Health & insurance
Before You Go
Health insurance is essential for all travellers. You may prefer a policy that pays doctors or hospitals directly rather than requiring you to pay on the spot and claim later. If you have to claim later make sure you keep all documentation. Check that the policy covers ambulances and emergency medical evacuations by air.
If you're travelling to Australia from overseas, visit a physician four to eight weeks before departure. Ask your doctor for an International Certificate of Vaccination (aka the 'yellow booklet'), which will list the vaccinations you've received.
Upon entering Australia, you'll be required to fill out a 'travel history card' detailing any visits to Ebola-affected regions within the last 21 days.
If you're entering Australia within six days of having stayed overnight or longer in a yellow-fever-infected country, you'll need proof of yellow-fever vaccination. For a full list of these countries visit Centers for Disease Control & Prevention (www.cdc.gov/travel).
The World Health Organization (www.who.int) recommends that all travellers should be vaccinated against diphtheria, tetanus, measles, mumps, rubella, chicken pox and polio, as well as hepatitis B, regardless of their destination. While Australia has high levels of childhood vaccination coverage, outbreaks of these diseases do occur.
- acetaminophen (paracetamol) or aspirin
- adhesive or paper tape
- antibiotics (also bring any prescriptions)
- antidiarrhoeal drugs (eg loperamide)
- antihistamines (for hayfever and allergic reactions)
- anti-inflammatory drugs (eg ibuprofen)
- antibacterial ointment in case of cuts or abrasions
- bandages, gauze, gauze rolls
- DEET-containing insect repellent for the skin
- iodine tablets or water filter (for water purification)
- oral rehydration salts
- permethrin-containing insect spray for clothing, tents and bed nets
- pocket knife
- scissors, safety pins, tweezers
- steroid cream or cortisone (for allergic rashes)
There's a wealth of travel health advice on the internet: Lonely Planet (www.lonelyplanet.com) is a good place to start.
World Health Organization (www.who.int/ith) Publishes International Travel and Health, revised annually and available free online.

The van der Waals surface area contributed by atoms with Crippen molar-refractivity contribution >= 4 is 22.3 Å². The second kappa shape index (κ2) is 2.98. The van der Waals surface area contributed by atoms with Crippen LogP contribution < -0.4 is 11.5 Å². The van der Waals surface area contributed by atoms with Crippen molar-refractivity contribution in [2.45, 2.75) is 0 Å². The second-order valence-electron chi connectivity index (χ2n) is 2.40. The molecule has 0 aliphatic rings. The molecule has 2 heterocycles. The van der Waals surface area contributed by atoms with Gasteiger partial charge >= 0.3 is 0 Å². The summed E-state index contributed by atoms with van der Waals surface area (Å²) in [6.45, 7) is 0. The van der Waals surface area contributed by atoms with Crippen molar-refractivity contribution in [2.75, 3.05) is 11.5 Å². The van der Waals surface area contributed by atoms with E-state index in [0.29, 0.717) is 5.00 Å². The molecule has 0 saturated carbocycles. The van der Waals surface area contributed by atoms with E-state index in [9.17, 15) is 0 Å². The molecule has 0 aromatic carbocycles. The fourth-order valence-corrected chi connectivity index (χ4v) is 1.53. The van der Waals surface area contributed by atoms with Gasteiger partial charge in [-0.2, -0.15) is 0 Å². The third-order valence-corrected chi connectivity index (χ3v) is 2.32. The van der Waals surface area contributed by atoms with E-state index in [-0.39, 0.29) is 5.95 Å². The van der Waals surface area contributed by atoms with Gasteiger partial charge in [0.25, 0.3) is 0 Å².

MD Travel Health (www.redplanet.travel/mdtravelhealth) Provides complete travel-health recommendations for every country, updated daily.
Government travel-health websites include the following:
Availability & Cost of Healthcare
Like the rest of Australia, Tasmania has an excellent healthcare system: a mixture of privately run medical clinics and hospitals alongside public hospitals funded by the Australian government. There are also excellent specialised public health facilities for women and children in major centres.
You'll find general practitioners (GPs) working in most Tasmanian towns and available for prebooked appointments, and hospitals with emergency departments in Hobart, Launceston, Burnie and Latrobe.
Australia’s Medicare system (www.medicareaustralia.gov.au) covers Australian residents for some healthcare costs and emergency care, with reciprocity for citizens of New Zealand, Belgium, UK, Netherlands, Sweden, Finland, Italy, Malta, Norway, Slovenia and Ireland.
The Medicare system covers Australian residents for some health-care costs. Visitors from countries with which Australia has a reciprocal health-care agreement – New Zealand, the Republic of Ireland, Sweden, the Netherlands, Finland, Italy, Belgium, Malta, Slovenia, Norway and the UK – are eligible for benefits specified under the Medicare program. Online, see www.humanservices.gov.au/customer/dhs/medicare. But even if you're not covered by Medicare, a short consultation with a local GP will usually only set you back around $70.
Painkillers, antihistamines for allergies and skincare products are widely available at chemists throughout Tasmania. You may find that medications available over the counter in some countries are only available in Australia by prescription. These include the oral contraceptive pill, some medications for asthma and all antibiotics.
In Tasmania’s remote locations, there could be a significant delay in emergency services reaching you in the event of serious accident or illness. An increased level of self-reliance and preparation is essential. Also take a comprehensive first-aid kit that is appropriate for the activities planned, and ensure that you have adequate means of communication. Tasmania’s sometimes-limited mobile-phone coverage can mean that additional radio communication is important for remote areas.
Tap water in Tasmania is safe to drink, right across the state (and is the best tasting in Australia!).